Religion and the war in Ukraine

Sameh Fawzy
Sunday 3 Apr 2022

The Russian Orthodox Church cannot remain aloof from the war that is raging in Ukraine, since for many it is part of a spiritual and moral confrontation between Russia and the West.

When Communism was at its high in the former Soviet Union, the churches were shuttered or destroyed and their property confiscated by the state. 

However, Russian President Vladimir Putin’s mother had him secretly baptised and gave him a cross to wear. After the fall of Communism, and when Putin became president of the Russian Federation, his country once again embraced the Christian faith. The “pious” president saw in the Russian Orthodox Church a vehicle of the national spirit. 

He restored confiscated property to the Church and built thousands more churches. Russian churches abroad returned to the Moscow Patriarchate. At a press conference in 2007, Putin said that the Orthodox Church protected society’s morals just as nuclear weapons protected national security.

It is little wonder that in 2012 Patriarch of Moscow Kirill I hailed the Putin era as a “miracle of God.” The bishop was born in 1946, just after the Soviet Union emerged victorious from World War II, asserted its hegemony over Eastern Europe, and began to spread its anti-religious influence across the Third World. Six years older than Putin, he is also a native of St Petersburg like the Russian president.

For both men, the Orthodox faith is more than just a religious creed, but it is the foundation of Russian national history. The Russian people feel closely linked to the church. According to a 2015 survey, 71 per cent of respondents said that the Orthodox faith was an essential component of national identity and 57 per cent said that religion played a crucial part in their lives.

The Russian Orthodox Church cannot remain aloof from the war that is raging in Ukraine. It is in something of the same position as the Ethiopian Orthodox Church when Ethiopian Prime Minister Abiy Ahmed launched his genocidal war against the country’s Tigray Region. Fighters on both sides shared the same religious affiliation. 

However, there is a difference. In Ethiopia, the government tried to prevent Ethiopian Patriarch Abune Mathias, who was born in Tigray, from speaking out. Nevertheless, he managed to smuggle out a video in which he harshly condemned the war. Even so, the church in Tigray is still determined to break with the patriarchate in Addis Ababa. 

In Russia, after a period of silence Kirill I addressed the situation in Ukraine. He did not call it a war, instead talking about the “events” or “military operations” his country was involved in. The purpose was not material, but for spiritual ends, he said. It was about “salvation.” He argued that Russia and Ukraine were bound together by shared history and faith and that Ukraine was falling under the influence of Western values that went against Eastern Orthodox ones.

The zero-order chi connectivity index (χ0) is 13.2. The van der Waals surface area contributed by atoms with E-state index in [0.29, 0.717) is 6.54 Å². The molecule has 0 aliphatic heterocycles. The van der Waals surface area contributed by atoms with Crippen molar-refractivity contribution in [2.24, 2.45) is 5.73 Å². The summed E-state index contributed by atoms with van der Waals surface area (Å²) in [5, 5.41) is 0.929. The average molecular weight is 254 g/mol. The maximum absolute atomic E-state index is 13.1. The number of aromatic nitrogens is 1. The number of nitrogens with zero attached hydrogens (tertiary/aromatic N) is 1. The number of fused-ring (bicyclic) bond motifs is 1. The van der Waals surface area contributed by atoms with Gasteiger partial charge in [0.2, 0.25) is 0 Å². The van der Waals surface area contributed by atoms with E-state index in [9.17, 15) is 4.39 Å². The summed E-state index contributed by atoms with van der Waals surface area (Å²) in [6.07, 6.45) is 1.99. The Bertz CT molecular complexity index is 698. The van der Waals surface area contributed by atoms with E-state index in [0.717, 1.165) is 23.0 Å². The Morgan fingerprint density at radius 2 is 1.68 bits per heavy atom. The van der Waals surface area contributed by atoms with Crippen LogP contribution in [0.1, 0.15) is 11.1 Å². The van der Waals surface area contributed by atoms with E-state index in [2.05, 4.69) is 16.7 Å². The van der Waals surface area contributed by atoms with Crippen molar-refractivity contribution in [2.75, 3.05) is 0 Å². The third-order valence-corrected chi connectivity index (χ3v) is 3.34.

Accordingly, the confrontation was both a military and political one between Russia and the West, as well as a spiritual and moral one.

Kirill’s words met with opposition in some ecclesiastical quarters. The independent Orthodox Church of Ukraine is accelerating the schism from Moscow that it began in 2019. A third of Orthodox parishes in the country are now aligned with the independent church, which has been officially recognised by Patriarch Bartholomew, Archbishop of Constantinople, a position that holds a place of honour in Eastern Orthodoxy. 

For some years, Bartholomew and Kirill have been at odds over this recognition, as if history were once again playing one of its tricks. When Constantinople fell to the Ottomans in the 15th century, the Russian Orthodox Church cast itself as the successor to the Constantinople Patriarchate and the Mother Church of all the Eastern Orthodox. 

Today, history has once again turned its spotlight on Constantinople, which has officially recognised churches that have broken away from the Russian Patriarchate. Another example is the Russian Orthodox Church in Amsterdam, which broke away from Moscow following the outbreak of the war in Ukraine. Other Eastern Churches outside of Russia are likely to follow.

In Ukraine, there are still parishes affiliated with Moscow, but they have nevertheless voiced their opposition to the Russian intervention in their country. Some Orthodox priests in north-eastern Ukraine where Russian influence is strong share this view as do some church officials in Russia.

It appears that the controversies on religion and the war in Ukraine will continue. Just as a reminder to the reader, the Coptic Orthodox Church in Egypt, affiliated to the See of St Mark, has its own doctrinal and institutional order and its own distinct identity and character. It is therefore not a party to the developments mentioned above.

* The writer is head of the Media and Communication Sector at the Bibliotheca Alexandrina.

*A version of this article appears in print in the 31 March, 2022 edition of Al-Ahram Weekly.

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